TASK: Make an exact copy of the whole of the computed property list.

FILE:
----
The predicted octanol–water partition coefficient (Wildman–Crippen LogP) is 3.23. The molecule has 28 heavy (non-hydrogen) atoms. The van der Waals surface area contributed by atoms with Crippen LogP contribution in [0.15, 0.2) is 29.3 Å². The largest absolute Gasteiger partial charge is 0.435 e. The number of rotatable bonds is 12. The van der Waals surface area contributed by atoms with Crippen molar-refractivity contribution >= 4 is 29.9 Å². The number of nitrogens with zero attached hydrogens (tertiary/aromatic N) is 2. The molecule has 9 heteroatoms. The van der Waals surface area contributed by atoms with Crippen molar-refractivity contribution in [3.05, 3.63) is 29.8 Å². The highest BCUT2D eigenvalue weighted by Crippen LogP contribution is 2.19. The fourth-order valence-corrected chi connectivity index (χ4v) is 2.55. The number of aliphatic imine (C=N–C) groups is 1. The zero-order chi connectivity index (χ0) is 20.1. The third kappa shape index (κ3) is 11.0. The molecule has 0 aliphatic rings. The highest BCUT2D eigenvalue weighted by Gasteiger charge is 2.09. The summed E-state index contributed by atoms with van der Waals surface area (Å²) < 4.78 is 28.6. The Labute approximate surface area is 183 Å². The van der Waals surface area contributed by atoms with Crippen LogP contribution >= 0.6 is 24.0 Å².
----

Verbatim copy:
The predicted octanol–water partition coefficient (Wildman–Crippen LogP) is 3.23. The molecule has 28 heavy (non-hydrogen) atoms. The van der Waals surface area contributed by atoms with Crippen LogP contribution in [0.15, 0.2) is 29.3 Å². The largest absolute Gasteiger partial charge is 0.435 e. The number of rotatable bonds is 12. The van der Waals surface area contributed by atoms with Crippen molar-refractivity contribution >= 4 is 29.9 Å². The number of nitrogens with zero attached hydrogens (tertiary/aromatic N) is 2. The molecule has 9 heteroatoms. The van der Waals surface area contributed by atoms with Crippen molar-refractivity contribution in [3.05, 3.63) is 29.8 Å². The highest BCUT2D eigenvalue weighted by Crippen LogP contribution is 2.19. The fourth-order valence-corrected chi connectivity index (χ4v) is 2.55. The number of aliphatic imine (C=N–C) groups is 1. The zero-order chi connectivity index (χ0) is 20.1. The third kappa shape index (κ3) is 11.0. The molecule has 0 aliphatic rings. The highest BCUT2D eigenvalue weighted by Gasteiger charge is 2.09. The summed E-state index contributed by atoms with van der Waals surface area (Å²) < 4.78 is 28.6. The Labute approximate surface area is 183 Å². The van der Waals surface area contributed by atoms with Crippen LogP contribution >= 0.6 is 24.0 Å².